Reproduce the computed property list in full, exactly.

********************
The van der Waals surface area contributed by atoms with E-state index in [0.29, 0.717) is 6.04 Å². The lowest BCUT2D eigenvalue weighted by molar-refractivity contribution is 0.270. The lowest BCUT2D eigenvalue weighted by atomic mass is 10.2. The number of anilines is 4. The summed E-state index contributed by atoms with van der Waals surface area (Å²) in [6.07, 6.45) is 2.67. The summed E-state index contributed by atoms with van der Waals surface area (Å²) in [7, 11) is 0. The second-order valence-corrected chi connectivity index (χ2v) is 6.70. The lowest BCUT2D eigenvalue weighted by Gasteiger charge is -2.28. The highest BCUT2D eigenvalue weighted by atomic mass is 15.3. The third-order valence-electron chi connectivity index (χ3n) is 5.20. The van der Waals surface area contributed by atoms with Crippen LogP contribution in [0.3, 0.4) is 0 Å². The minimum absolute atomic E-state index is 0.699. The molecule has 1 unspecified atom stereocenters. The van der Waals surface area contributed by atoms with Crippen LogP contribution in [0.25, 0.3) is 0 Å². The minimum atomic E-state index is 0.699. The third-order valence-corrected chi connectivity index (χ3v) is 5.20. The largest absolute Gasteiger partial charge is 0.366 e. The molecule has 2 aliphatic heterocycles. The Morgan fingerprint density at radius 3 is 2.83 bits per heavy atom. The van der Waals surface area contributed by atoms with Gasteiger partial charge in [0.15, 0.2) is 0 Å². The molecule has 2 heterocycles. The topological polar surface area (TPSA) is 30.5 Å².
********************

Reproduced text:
The van der Waals surface area contributed by atoms with E-state index in [0.29, 0.717) is 6.04 Å². The lowest BCUT2D eigenvalue weighted by molar-refractivity contribution is 0.270. The lowest BCUT2D eigenvalue weighted by atomic mass is 10.2. The number of anilines is 4. The summed E-state index contributed by atoms with van der Waals surface area (Å²) in [6.07, 6.45) is 2.67. The summed E-state index contributed by atoms with van der Waals surface area (Å²) in [7, 11) is 0. The second-order valence-corrected chi connectivity index (χ2v) is 6.70. The lowest BCUT2D eigenvalue weighted by Gasteiger charge is -2.28. The highest BCUT2D eigenvalue weighted by atomic mass is 15.3. The third-order valence-electron chi connectivity index (χ3n) is 5.20. The van der Waals surface area contributed by atoms with Crippen LogP contribution in [0.3, 0.4) is 0 Å². The minimum absolute atomic E-state index is 0.699. The molecule has 1 unspecified atom stereocenters. The van der Waals surface area contributed by atoms with Crippen LogP contribution in [0.25, 0.3) is 0 Å². The minimum atomic E-state index is 0.699. The third-order valence-corrected chi connectivity index (χ3v) is 5.20. The largest absolute Gasteiger partial charge is 0.366 e. The molecule has 2 aliphatic heterocycles. The Morgan fingerprint density at radius 3 is 2.83 bits per heavy atom. The van der Waals surface area contributed by atoms with Gasteiger partial charge in [0.15, 0.2) is 0 Å². The molecule has 2 heterocycles. The topological polar surface area (TPSA) is 30.5 Å².